Wonder Woman 1984 director Patty Jenkins recently responded to accusations that the film promotes sexual assault.

For those who haven’t seen Wonder Woman 1984, there are major spoilers below involving a significant plot point.

Wonder Woman

That plot point involves Gal Gadot’s Wonder Woman making a wish using an ancient dream stone that grants your wish, but then takes your most treasured possession from you.

Wonder Woman wishes that her love from World War I, Steve Trevor, could return to her. The wish comes true although it’s only Steve’s consciousness that returns. He inhabits another man’s body.

Wonder Woman

The accusations of sexual assault come because it is implied that Diana has sex with Steve while possessing this other man’s body.

Popcorned Planet’s Andy Signore explains, “He shows up in another man’s body. Now, he is in this man’s body and it’s clearly defined that he is in this man’s body. No one sees him as Chris Pine. Somehow a living being who was already in the world just has his body taken over by Chris Pine’s spirit.”

“And this was confirmed by the end of the movie, remember, because at the end of the movie he shows up a little disjointed. He’s like a little bruised. He’s just happy. He walks out and stumbles upon on Diana, who then is like smirking and then begins to flirt with him,” he continued.

Signore then asked, “What they fail to sort of comprehend and what the audience is ignoring, think of all the things she just did to that poor man’s body. Think about it… And then Diana proceeds to let’s do it with this stranger. Another man’s body who can’t say, ‘Yea great sign me up.’ Didn’t have the opportunity to say, ‘Yea what’s up.’ They are in his bed. They are in his apartment. They are walking around. She just takes over a man’s life.”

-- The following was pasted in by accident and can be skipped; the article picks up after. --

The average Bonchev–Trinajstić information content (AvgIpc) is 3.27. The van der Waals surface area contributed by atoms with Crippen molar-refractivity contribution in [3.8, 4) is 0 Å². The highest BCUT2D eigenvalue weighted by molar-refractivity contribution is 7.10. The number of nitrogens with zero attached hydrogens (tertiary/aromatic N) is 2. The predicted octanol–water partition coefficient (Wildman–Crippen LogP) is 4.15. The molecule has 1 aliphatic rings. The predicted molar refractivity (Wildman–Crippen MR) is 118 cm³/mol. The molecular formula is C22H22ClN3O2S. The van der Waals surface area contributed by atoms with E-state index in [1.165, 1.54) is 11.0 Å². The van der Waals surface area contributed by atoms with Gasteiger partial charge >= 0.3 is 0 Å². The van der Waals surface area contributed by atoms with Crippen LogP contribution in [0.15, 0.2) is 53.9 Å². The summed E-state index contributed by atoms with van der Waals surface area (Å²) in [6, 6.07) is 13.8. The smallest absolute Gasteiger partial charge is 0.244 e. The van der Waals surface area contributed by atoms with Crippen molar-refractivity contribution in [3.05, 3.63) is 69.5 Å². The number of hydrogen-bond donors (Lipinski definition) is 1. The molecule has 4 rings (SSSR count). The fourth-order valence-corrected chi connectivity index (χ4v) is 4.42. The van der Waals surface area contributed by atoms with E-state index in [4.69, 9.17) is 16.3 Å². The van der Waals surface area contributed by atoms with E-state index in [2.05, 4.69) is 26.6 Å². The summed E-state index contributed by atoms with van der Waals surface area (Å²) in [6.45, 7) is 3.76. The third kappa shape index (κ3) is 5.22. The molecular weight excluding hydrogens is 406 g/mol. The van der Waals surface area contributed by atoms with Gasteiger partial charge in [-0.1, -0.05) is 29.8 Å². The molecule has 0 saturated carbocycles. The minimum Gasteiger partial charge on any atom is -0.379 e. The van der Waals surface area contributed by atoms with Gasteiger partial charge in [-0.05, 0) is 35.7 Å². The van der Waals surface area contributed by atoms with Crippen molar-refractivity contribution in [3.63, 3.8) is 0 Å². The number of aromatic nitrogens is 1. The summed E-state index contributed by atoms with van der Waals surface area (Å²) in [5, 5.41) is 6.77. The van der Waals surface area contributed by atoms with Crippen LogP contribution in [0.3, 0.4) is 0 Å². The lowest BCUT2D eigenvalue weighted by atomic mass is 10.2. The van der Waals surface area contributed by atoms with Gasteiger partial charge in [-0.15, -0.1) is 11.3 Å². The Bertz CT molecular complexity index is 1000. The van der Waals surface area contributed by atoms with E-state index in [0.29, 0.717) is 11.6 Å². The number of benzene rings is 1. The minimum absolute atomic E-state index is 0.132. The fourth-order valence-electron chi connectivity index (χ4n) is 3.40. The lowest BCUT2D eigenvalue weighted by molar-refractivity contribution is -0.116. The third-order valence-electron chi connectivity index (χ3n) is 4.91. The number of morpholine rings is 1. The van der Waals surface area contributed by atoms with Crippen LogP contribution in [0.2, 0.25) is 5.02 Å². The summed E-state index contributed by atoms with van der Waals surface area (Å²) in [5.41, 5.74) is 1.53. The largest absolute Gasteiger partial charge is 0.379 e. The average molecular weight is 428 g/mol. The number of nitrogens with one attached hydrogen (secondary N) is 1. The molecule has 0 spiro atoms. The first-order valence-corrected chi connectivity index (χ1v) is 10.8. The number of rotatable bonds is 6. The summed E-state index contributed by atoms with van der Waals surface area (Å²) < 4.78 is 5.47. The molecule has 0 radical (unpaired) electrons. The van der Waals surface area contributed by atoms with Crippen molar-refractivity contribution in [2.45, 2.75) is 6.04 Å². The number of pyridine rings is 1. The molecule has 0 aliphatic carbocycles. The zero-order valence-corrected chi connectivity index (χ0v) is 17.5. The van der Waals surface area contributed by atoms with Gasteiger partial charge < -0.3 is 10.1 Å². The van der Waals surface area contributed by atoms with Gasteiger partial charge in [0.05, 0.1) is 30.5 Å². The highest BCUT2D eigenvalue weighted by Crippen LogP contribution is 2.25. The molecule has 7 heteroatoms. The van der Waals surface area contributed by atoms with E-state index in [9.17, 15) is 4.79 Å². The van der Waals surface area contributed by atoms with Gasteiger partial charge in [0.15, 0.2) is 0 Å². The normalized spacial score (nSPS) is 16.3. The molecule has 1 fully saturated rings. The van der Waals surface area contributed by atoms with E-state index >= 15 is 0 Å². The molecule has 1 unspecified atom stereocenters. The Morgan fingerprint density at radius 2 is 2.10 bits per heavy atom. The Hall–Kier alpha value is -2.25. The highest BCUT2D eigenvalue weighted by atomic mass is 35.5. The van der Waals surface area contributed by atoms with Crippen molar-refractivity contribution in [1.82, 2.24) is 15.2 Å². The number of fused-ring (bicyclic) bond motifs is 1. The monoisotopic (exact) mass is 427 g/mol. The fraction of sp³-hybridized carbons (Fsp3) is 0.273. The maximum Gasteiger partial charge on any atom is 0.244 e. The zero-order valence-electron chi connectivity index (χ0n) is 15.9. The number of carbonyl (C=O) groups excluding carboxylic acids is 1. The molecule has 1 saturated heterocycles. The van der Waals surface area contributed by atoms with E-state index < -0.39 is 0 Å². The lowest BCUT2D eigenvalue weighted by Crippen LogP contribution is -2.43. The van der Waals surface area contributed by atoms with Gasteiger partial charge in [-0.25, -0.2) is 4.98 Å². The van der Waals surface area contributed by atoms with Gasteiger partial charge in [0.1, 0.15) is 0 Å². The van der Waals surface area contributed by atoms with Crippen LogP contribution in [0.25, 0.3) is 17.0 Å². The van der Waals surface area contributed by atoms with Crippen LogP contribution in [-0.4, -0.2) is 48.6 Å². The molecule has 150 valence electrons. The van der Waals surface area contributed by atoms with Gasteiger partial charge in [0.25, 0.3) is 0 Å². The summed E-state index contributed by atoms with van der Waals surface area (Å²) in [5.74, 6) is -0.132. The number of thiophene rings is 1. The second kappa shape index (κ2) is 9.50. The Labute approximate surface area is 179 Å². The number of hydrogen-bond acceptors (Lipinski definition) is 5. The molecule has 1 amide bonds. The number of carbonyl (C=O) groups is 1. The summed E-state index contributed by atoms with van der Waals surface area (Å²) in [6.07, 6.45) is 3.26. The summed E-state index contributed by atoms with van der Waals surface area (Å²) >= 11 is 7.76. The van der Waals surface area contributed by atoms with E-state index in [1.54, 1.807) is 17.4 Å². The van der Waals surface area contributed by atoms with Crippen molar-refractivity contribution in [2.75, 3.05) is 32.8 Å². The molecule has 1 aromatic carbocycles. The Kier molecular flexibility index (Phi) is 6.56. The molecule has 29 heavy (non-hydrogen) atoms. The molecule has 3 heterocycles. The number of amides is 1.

Now, Patty Jenkins has responded to these accusations. She took to Twitter to share a defense of the scene and how the body swap trope was used in Wonder Woman 1984.

Twitter user DustyDontShoot wrote, “My defense of Patty Jenkins & Wonder Woman 1984’s usage of the body-swap trope (plus a link to Body-Swap Movies Wiki); linking respected people I follow.”

In an accompanying photo he wrote, “1. I’m linking the Wiki to the Body-Swap movie genre; if you can’t see that Patty Jenkins was playing with that trope, and even intentionally pointing out the problematic nature that all these movies have to skirt around, then I think you need to re-examine a beloved, 80’s fantasy movie like ‘Big’ with Tom Hanks… where he (as a 12 year old in an adult body) has sex with an adult female; making her a statutory rapist by default.”

The next photo reads, “The movie implies that if you revoke your wish, than much of the impact of your wish is revoked. Hence, even the sex Diana had with the guy possessed with Steve may have actually been eradicated from the movie’s fabric of reality.”

In a subsequent tweet, Dusty added, “Clarification 4all: EVIL WISHING STONE IS SEDUCING PEOPLE INTO EVIL!”

“Barbara loses her humanity. Max loses his soul; Diana loses her powers/becomes seduced by a lie,” he adds.

He finally concludes, “If you can’t see the movie is saying the swap is a problem, I think maybe you should rewatch.”

Patty Jenkins would whole heartedly endorse Dusty’s defense by writing on Twitter, “Hahaha. Exactly DustyDon’tShoot!!”

What do you make of Patty Jenkins’ response to the accusations that Wonder Woman 1984 promotes sexual assault? What do you make of the accusations?

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    John F. Trent
    Founder and Editor-in-Chief

    John is the Editor-in-Chief here at Bounding Into Comics. He is a massive Washington Capitals fan, lover of history, and likes to dabble in economics and philosophy.